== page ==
your extremities, do you never feel a desire to move in the
direction, so to speak, of your side?'
"`Never! And what do you mean? How can a man move in the
direction of his inside?'
"`Well then, I will try deeds; I will gradually move out of
Lineland in the direction which I desire to indicate to you.'
"At this word I began to move my body out of Lineland. As long
as any part of me remained in his dominion, and in his view,
the king kept exclaiming, `I see you.' But when I had at last
moved myself out of his line, he cried, `He is dead.' (Move card
slowly out of the straight line.)
"`I am not dead,' replied I; `I am simply out of Lineland, that
is to say, out of the straight line which you call space, and
at this moment I can see your line, or side, or inside, as you
are pleased to call it'
"But the monarch replied" If you were a man of sense, you would
listen to reason. You ask me to believe that there is another
line beside that which my senses indicate, and another motion
beside that of which I am daily conscious. I, in return, ask
you to describe in words, or to indicate by motion, that other
line of which you speak. Instead of moving, you merely exercise
some magic art of vanishing and returning to sight. Acknowledge
your folly, or depart from my dominion.'
"Furious at his perversity, I retorted, `Besotted being, you
think yourself the perfection of existence, while you are in
reality the most imperfect and imbecile. You profess to see,
whereas you can see nothing but a point'"
We have given these extracts at length, in order that the
reader may fully grasp what would be the general conditions of
life, prospects, and intelligence in a world of one dimension,
and also the necessary impossibility of one in such a world
being able to understand the existence of another by argument
or illustration. Various other suggestive analogies present
themselves here, but we will defer their discussion until we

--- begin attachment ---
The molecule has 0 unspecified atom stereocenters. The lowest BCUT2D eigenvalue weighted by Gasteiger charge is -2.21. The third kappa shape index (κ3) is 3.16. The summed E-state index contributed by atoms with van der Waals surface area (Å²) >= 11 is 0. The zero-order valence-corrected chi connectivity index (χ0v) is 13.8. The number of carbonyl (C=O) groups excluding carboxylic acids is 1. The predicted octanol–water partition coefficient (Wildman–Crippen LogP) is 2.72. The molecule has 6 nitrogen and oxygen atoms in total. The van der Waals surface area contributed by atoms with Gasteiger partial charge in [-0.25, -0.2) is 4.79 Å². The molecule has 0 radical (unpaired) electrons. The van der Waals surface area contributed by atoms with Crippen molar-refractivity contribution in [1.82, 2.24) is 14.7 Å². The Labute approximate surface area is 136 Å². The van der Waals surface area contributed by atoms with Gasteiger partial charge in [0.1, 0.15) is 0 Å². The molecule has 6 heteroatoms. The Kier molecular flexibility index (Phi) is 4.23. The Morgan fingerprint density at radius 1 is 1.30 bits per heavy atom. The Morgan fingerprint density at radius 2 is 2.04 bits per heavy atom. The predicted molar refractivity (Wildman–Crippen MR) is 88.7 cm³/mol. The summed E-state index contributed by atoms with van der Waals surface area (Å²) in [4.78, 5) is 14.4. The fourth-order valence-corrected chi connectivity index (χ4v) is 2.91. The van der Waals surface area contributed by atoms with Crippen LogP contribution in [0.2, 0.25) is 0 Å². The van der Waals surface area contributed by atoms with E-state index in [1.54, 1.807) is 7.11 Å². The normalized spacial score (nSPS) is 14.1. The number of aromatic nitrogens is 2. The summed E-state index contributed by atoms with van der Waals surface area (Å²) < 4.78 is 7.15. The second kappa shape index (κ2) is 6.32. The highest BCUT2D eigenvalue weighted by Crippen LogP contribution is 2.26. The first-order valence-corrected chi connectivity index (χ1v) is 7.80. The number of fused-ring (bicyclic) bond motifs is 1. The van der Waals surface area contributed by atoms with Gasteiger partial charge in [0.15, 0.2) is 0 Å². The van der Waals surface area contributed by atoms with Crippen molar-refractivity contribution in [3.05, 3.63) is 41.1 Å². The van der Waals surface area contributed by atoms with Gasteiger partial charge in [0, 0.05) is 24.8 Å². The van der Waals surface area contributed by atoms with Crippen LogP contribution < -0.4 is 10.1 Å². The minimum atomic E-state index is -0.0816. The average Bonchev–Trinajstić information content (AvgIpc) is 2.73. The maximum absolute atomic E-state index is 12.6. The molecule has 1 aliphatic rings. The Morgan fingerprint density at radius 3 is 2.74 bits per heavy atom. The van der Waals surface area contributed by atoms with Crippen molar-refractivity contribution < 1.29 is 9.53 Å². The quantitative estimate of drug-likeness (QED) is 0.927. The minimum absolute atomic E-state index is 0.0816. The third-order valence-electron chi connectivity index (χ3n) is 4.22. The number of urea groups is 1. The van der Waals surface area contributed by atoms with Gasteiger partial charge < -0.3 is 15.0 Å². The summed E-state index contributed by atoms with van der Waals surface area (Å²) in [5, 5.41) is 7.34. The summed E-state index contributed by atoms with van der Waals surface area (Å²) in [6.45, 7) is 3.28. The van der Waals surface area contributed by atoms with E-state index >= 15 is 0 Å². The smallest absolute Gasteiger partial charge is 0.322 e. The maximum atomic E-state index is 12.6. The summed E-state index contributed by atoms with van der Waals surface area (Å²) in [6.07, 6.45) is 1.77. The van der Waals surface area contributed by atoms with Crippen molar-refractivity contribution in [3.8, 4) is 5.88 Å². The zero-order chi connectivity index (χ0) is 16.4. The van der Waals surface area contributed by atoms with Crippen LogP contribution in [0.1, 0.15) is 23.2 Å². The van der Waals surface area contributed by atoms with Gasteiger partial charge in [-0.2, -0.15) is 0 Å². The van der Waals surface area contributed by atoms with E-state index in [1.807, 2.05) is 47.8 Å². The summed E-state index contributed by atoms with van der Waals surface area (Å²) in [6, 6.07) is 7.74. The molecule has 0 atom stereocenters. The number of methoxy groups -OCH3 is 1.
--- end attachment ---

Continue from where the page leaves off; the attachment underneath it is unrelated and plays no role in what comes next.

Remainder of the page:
have the other dimensions before us, and then consider them all
together. In the next chapter, therefore, we will move a step
higher, and attentively view life in a world of two dimensions.
THE LAND OF TWO DIMENSIONS
WE must now again tax the imagination of our readers, and ask
them to picture a country of two dimensions, where only length
and breadth are known. This country our author aptly calls
"Flatland," and in order to present it vividly before our
readers, we must again quote extensively. Our old friend, the
animated square, speaks.
"Imagine a vast sheet of paper, on which straight lines,
triangles, squares, and circles, instead of remaining fixed in
their places, move freely about on the surface--very much like
shadows--and you will have a pretty correct notion of my
country and countrymen. In such a country you will perceive at
once that it is impossible that there should be anything of
what you call a `solid' kind, but I daresay you will suppose
that we could at least see the triangles, squares, and other
figures moving, about as I have described them. On the
contrary, nothing was visible, nor could be visible to us,
except straight lines."
Our readers will see the strict analogy here: that just as
those in one dimension could only see points, not lines,--so
those in two dimensions can only see lines, not squares, etc.
if the eye is placed on a level (that is, in the same world)
with the edge of one of the cardboard figures, whatever its
shape, only a straight line will be seen; for it is only as we
rise above or go below it--that is, enter the third
dimension--that we see the shape of the figure.
The houses in "Flatland," according to our author and to
reason, consist of spaces enclosed by lines, openings being
left for doors. Of course the idea of a roof to such houses is
necessarily absurd, there being no space except in length and
breadth in that world; hence the houses are to our ideas open.
There is a north, south, east and west; the first two being
equivalent to length and the latter two to breadth.
Of course, any being in such a house, when the door was shut,
though inaccessible and invisible to any inhabitant of
Flatland, could be as easily touched and seen by us if outside
the house. (One of the pieces of cardboard placed inside a
circle of thread will illustrate this.)
Such a world, then, being imagined, thickly peopled with flat
figures gliding incessantly to and fro on the surface, or in
and out these spaces surrounded by lines, which they call
houses, we will now try and understand the extraordinary
experiences of our animated square in Flatland, when, after
having tried and failed to enlighten the king of one dimension,
he is, in his turn, instructed by a being from our world of
solids, or three dimensions. The incident occurred thus:--
"It was the last day of the year 1999 of our era. My four sons